Like the hurricane victim too indignant to leave his home when the storm hits, Good Shoes remain steadfast bearers of CBGB-style post-punk even as backs seem to be turning against it. In fact, things don’t bode well for the band if the easiest comparison one can offer reads something like this: Good Shoes are the Strokes transported from New York to a dead-end South London suburb without the benefit of the latter’s elite boarding school education or delusions of grandeur. In other words, Good Shoes sound very 2003, period. Like the Strokes, the band does sprightly fuzzed-up songs around the three-minute mark with lyrically jaded content. “Then She Walks By” on sophomore No Hope No Future, a name that lamely does little to conceal the group’s debt to the Pistols, has frontman Rhys Jones’ vocals aerated through a layer of distorting scuzz normally reserved for Julian Casablancas. And like Casablancas, Good Shoes don’t suffer relationships gladly. Jones slaps a cold fish in our faces with “Times Change” by painting a picture of how the good times shared between couples are doomed to turn a sepia-toned colour of alienation. There’s even a song on No Hope No Future called “Under Control”, which, of course, has its namesake on the Stroke’s seminal Room On Fire.
So the way I’m going – yoking No Hope No Future to the defeating notion that Good Shoes make the new Strokes – is bound to do the band no favours. So I’ll stop. Good Shoes, anyway, has one-upped the Strokes on the punk metre by recording No Hope No Future in bedrooms and other domestic settings, paring back the polish of their debut Think Before You Speak.
If we consider the album just in terms of song-writing and charisma, then, like its debut, it’s a solid effort that’s bound to chime well with fans that came to Good Shoes for some rollicking suburban ennui in the first place. Good Shoes have kept their promise of writing exhilarating, angst-ridden songs with angular melodies, shards of guitar and high-kicking drums. This promise is carried through on everything from the head-bopping, muscular and jangling opener “The Way My Heart Beats” to the jagged and thrumming “I Know”.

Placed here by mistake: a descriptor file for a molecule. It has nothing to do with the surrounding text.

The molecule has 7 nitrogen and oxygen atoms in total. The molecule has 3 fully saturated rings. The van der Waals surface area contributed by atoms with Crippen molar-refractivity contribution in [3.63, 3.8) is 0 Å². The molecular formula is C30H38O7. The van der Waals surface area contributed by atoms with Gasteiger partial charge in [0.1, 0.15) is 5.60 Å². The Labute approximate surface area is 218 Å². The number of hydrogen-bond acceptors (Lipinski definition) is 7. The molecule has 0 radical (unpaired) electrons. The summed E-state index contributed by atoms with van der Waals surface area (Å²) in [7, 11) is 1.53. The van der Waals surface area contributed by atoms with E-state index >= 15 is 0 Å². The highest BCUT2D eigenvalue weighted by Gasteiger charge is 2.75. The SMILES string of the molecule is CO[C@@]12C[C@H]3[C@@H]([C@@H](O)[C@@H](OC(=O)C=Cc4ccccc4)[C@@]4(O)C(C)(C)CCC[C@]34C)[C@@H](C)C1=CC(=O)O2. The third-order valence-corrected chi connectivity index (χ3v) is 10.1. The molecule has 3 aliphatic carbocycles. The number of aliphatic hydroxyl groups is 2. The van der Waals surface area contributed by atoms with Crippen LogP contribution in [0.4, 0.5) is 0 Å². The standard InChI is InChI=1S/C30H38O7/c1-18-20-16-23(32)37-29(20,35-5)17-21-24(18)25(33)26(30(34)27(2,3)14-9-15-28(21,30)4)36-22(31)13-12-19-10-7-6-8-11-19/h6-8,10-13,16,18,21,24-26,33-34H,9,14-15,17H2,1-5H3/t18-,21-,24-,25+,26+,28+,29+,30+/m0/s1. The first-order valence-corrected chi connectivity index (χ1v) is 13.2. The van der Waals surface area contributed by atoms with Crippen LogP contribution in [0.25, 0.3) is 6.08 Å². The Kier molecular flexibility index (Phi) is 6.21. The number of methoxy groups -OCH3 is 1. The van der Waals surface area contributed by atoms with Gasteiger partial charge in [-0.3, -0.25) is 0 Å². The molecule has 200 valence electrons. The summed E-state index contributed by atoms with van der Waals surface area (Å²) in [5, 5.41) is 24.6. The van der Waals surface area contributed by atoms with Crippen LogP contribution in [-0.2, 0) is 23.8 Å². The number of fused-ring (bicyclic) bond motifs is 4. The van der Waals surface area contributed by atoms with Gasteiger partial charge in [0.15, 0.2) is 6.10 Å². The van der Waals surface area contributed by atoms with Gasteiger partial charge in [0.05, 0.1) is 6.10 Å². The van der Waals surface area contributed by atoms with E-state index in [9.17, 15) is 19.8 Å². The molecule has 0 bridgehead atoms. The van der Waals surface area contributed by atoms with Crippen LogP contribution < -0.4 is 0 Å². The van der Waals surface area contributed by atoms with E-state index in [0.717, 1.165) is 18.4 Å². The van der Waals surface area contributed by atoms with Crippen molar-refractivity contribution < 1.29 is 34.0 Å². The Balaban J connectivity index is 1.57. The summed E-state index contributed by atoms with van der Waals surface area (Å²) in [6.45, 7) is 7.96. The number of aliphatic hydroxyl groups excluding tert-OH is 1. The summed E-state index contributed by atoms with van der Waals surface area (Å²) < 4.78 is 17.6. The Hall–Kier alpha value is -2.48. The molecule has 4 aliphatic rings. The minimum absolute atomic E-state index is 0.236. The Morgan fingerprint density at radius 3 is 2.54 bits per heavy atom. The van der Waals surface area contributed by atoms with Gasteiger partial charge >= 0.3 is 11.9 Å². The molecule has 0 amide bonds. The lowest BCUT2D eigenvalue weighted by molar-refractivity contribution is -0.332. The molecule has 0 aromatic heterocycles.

“I Know” is the group at their height of punk card-carrying. Jones rails against the “moronic nature of humans in a group” and preaches that our age is “the dark age” even as he counsels against succumbing to dogma, including atheism. Little new is said here, but its back-to-basics charm and Jones’ visceral delivery is undeniable.
It’s not always raw nihilism, though. Musically we have an admirable post-punk grab-bag of wonky basslines and disco riffs (“Times Change”), insistent dance-punk (“Under Control”) and whirling guitar acrobatics (“Our Loving Mother in a Pink Diamond”). And as on “Times Change”, the band’s frustrations usually strike close to home more than they offer empty nihilism. “Do You Remember”, for instance, harks back to the innocent, if dull, days before the band enjoyed a respectable amount of success.
Whereas their stab at the ballad on their debut was a mixed result, “City by the Sea” rounds off No Hope No Future with a welcome dose of gentility and even hope. Most importantly, it shows Good Shoes haven’t ditched their very human hearts and minds in favour of blanket cynicism, which can sound gimmicky.
If there is an off moment on No Hope No Future than it is “Do You Remember”. Forlorn and lumbering, the song boasts lyrics that are as awkward as its positioning on the album; at number two, it comes just after “The Way My Heart Beats” gets you po-going.
No Hope No Future is for those who rummage through their collections for some Ramones or Buzzcocks when the call for repose from whatever happens to be de rigueur at the moment comes. With no delusions of grandeur attached to a debilitating hype machine, Good Shoes seem happy remaining cranky young men in their niche, keeping their less-than-stadium-sized but fervent crowd on their toes. They’ve proved it before, having lain low since 2008 with the odd support gig for hype machine indie bands like the Maccabees thrown in. Even though they lament on “Do You Remember” that “things were better back then/when we expected nothing/did things for love and not money”, I doubt Good Shoes want or feel the kind of pressure the Strokes felt after their sophomore release.
// Sound Affects
""If Drivin' N' Cryin' sounded as good in the '80s as we do now, we could have been as big as Cinderella." -- Kevn KinneyREAD the article